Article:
And Darkness Fell on the World
By: Dorothy Rabinowitz for Wall St. Journal
The important thing to know before sitting down to watch "Revolution" is what it is not. It's not, despite the look of the publicity pictures, another end-of- the-world fantasy drenched in blood and darkness. Not that there isn't a fair amount of both in this series that introduces, in its first episode, a world suddenly and mysteriously deprived of electric power—a place imagined in detail so haunting in its evocation of the lost past, so romantic even in its bleak present, it's impossible to remain unmoved by it all. That all includes a steady flow of wrenching images, artfully deployed—great American cities empty, overrun with weeds; old picture postcards of New York skyscrapers and of Wrigley Field, ablaze with light, which young villagers in this darkened America pore over with wonder.
They were born into an America transformed just 15 years earlier, the event with which the series opens. A U.S. Marine named Miles Matheson (Billy Burke)—a central figure in the story—is in his car when he gets a frantic call from his brother, who informs him, "It's going to turn off, and it will never ever turn back on." It's a measure of the show's persuasiveness even at this early stage (it was created by Eric Kripke, co-produced with J.J. Abrams) that this flat line succeeds, entirely, in being chilling. The meaning of the "it" to be turned off is soon clear. The cars on the highway stop, a plane falls from the sky, lights go out everywhere. In one house where a child has been watching cartoons, the last visible sight is of Bugs Bunny wearing a look of pure terror.
Fifteen years later, America is a land of villages where people have to hunt for their food and grow their own unappetizing-looking crops—there are no messages here about the value of returning to a simpler time, it's a relief to note. This is a life fraught with dangers, a society devoid of protections, where militias rule. At the center of the drama is the Matheson family, headed by Ben (Tim Guinee), the caller who warned his brother of the blackout to come and one who has vital knowledge of its cause. His daughter Charlie (Tracy Spiridakos), who grew up in the new world without lights, is one of the villagers who treasures the picture postcards, which she keeps in a box. She hunts, along with her younger brother Danny (Graham Rogers), and proves a dab hand at sword fights, of which there are a fair number here.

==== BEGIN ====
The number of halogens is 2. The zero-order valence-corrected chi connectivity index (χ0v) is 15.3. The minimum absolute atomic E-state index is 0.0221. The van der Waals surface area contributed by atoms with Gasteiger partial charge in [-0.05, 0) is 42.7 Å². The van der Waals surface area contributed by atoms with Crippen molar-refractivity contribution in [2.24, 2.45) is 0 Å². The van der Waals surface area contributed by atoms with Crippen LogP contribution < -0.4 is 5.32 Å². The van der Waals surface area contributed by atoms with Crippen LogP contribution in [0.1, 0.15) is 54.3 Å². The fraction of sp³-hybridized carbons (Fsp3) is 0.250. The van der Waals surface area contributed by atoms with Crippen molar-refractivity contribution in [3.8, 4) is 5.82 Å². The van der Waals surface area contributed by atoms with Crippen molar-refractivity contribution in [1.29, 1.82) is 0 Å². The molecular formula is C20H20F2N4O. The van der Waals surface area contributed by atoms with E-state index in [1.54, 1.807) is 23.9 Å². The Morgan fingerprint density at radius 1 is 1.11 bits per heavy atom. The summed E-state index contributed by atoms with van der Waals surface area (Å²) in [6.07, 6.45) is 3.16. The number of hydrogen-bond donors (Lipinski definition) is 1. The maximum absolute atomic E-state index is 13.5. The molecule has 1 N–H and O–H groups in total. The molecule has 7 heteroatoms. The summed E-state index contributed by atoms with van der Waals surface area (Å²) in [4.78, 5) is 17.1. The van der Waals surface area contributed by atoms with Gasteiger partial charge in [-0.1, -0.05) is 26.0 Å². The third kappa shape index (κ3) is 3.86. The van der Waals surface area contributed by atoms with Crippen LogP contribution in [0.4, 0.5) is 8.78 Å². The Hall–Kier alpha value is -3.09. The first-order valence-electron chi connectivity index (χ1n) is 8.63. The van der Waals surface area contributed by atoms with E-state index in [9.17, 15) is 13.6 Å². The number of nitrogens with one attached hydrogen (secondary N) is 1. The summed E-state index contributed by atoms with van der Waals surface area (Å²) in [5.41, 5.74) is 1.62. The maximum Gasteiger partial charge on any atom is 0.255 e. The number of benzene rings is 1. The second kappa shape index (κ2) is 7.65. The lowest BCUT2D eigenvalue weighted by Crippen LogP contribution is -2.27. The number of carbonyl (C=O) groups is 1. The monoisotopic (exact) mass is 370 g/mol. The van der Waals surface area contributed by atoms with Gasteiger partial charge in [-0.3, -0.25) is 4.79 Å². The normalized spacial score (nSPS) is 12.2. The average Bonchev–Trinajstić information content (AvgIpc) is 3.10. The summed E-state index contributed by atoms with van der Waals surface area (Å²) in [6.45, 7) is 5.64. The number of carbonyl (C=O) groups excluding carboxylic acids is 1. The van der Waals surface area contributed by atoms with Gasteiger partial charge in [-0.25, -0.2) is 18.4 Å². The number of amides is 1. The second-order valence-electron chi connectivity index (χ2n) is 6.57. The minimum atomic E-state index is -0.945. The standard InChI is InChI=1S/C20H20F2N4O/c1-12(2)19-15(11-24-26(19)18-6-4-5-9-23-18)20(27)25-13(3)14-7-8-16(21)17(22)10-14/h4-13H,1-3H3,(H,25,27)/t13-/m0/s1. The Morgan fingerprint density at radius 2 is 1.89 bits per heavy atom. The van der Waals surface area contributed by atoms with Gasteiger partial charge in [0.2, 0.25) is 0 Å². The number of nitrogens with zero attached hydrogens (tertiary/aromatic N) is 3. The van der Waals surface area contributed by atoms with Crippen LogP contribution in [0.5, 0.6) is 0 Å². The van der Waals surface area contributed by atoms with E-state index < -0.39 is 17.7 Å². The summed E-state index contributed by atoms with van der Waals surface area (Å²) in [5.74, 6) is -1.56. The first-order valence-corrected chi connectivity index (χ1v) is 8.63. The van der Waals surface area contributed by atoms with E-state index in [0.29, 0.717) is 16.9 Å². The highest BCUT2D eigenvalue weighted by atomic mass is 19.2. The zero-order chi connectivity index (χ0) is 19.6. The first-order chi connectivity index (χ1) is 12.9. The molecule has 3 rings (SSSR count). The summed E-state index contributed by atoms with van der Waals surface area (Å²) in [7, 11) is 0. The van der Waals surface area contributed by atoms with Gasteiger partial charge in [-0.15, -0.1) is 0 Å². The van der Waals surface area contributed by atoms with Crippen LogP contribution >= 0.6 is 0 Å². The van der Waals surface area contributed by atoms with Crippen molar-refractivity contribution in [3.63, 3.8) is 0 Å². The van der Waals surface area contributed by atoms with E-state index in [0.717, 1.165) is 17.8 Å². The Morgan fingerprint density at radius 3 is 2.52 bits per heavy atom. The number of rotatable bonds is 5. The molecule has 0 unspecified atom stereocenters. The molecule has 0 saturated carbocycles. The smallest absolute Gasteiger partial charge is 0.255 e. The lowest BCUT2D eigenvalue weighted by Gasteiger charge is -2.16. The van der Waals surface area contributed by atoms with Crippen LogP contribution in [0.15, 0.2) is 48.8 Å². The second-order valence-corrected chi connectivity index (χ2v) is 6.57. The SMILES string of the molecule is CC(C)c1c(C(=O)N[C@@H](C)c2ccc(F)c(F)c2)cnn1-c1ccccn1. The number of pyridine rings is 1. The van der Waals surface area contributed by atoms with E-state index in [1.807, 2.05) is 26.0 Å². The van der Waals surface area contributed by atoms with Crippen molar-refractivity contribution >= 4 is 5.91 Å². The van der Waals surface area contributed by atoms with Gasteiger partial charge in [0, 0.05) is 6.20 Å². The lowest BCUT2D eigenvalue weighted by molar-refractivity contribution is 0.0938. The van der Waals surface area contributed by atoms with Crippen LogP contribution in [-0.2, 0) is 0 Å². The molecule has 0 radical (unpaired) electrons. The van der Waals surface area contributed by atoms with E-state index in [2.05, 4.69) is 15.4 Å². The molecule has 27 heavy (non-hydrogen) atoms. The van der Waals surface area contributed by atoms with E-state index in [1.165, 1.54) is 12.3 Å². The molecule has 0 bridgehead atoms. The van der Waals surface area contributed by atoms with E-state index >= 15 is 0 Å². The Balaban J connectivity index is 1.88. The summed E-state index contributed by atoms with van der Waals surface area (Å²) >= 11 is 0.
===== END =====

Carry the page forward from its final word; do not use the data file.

One of these, involving the former Marine Miles Matheson—Uncle Miles as he's known to Charlie and Danny—is nothing less than spectacular, as he takes on an entire company of militia members determined to grab him. Miles is a wanted man, like his brother—wanted by a power-mad militia head for reasons that will be clear. This leader runs the state in which the Mathesons live (the "Monroe Republic"). He also employs an enforcer. That's Capt. Tom Neville, played by Giancarlo Esposito in a portrayal so captivating in its endless shades of menace you can't wait for him to show up again to drag somebody else away.
The plot's premise is clearly drawn and with any luck will remain so—this is a battle to conquer the militia, re-establish democracy and, possibly, get the lights back on. It's always a question, of course, whether the quality of an opening episode can be sustained. If the quality of this one, so irresistible in its vitality and suspense, does fail to hold up, its creators will have delivered, at the least, one remarkably fine hour.
Revolution premieres Monday, Sept. 17, at 10 p.m. on NBC